Drugs: “Medicare’s unfinished chapter”

Picture of prescription drugs.

Momentum is building for universal coverage for prescription drugs. (www.canstockphoto.com)

Prepare for a wave of misinformation about the costs of providing universal pharmaceutical coverage in Canada, especially now that momentum appears to be building towards the idea.

The most recent endorsement comes in the form of an editorial in the Globe and Mail Sunday which strongly supports universal access. “It makes no sense to divorce pharmaceutical treatment from the principal of universality,” the Globe states. “More and more health care is pharmaceutical care and Canada is the only developed country with universal health insurance that doesn’t provide full coverage for medications.”

The Toronto Star made its own endorsement in an editorial November 28, calling pharmacare “medicare’s unfinished chapter.”

An endorsement by the Globe is likely a stand-in for approval from Bay Street – not entirely a surprise given the obvious advantages to employers. Drugs are the largest benefit cost they face and the premiums have been escalating faster than inflation. The overall savings of a universal public plan – estimated to be as much as $10.7 billion annually – would easily offset any tax adjustments (if any) necessary to cover such a plan. Those savings represent about five per cent of all health spending – both public and private.

The Globe is endorsing the idea of universality, but has so far reserved comment on a publicly administered system suggesting more study is needed.

However, sizeable benefits would only accrue under a strong single-payer public system where government has purchasing leverage over the pharmaceutical industry. New Brunswick and Quebec already have universal plans by making pharmaceutical insurance coverage mandatory, much like car insurance is for drivers. What it doesn’t do is realize any bulk purchasing efficiencies or omit the high administrative costs behind private insurance. A C.D. Howe study estimated legal, technical administrative savings of $1 billion alone through a single-payer system.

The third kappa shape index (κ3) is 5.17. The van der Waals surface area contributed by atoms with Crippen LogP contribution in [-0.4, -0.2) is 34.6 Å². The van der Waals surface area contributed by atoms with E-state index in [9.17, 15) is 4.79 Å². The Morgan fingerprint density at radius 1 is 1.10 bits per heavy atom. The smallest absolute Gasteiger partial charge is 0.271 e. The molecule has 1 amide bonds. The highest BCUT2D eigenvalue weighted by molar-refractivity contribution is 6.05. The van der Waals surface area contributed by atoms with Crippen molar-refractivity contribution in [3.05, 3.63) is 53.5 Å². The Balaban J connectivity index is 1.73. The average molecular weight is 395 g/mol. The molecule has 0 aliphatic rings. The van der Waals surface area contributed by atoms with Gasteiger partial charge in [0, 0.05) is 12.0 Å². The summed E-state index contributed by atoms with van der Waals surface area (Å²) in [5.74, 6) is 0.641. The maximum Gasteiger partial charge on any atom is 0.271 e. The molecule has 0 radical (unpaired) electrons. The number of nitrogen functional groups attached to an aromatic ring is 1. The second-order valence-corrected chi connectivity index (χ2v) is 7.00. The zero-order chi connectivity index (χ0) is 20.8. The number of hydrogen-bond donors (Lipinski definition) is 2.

At a recent ad hoc meeting among interested groups in Toronto it was great to see other labour groups present. This should be a priority for labour. The savings possible with a universal system will make it possible for workers to bargain other priorities – whether that’s enhanced health coverage or wage gains. For health care professionals and support staff struggling with workload issues, this will have a significant impact on the number of patients showing up at ER for reasons of non-compliance with their prescriptions — estimated to be as high as one in ten. For the labour movement as a whole, this is also an issue of social justice at a time when employment is becoming increasingly precarious and part-time. A drug benefit plan is no longer a guarantee with a union card.

In the coming months we’re bound to see a sly counter-attack by the insurance industry.

They will likely stoke fears of tax hikes and paint government as inept at managing such a plan — ignoring the fact that provinces successfully manage their own public health plans (such as OHIP) at much lower administrative costs. They will likely pitch the idea of catastrophic coverage or recommend expansion of public coverage to a few more individuals they deem to be disadvantaged to distract us from the bigger picture. They may commission studies by Canada’s right-wing press mills such as the Fraser Institute to scare us. They will do everything they can to derail this momentum, especially with a federal election shortly over the horizon.

This has been a long train coming. It began in 1964 with a recommendation to include drug coverage by the Hall Commission. It could finally come into the station a little over 50 years later depending on what happens in that coming election.

We should no longer be asking if we can afford universal drug coverage. We should be instead asking if can we afford not to have it?

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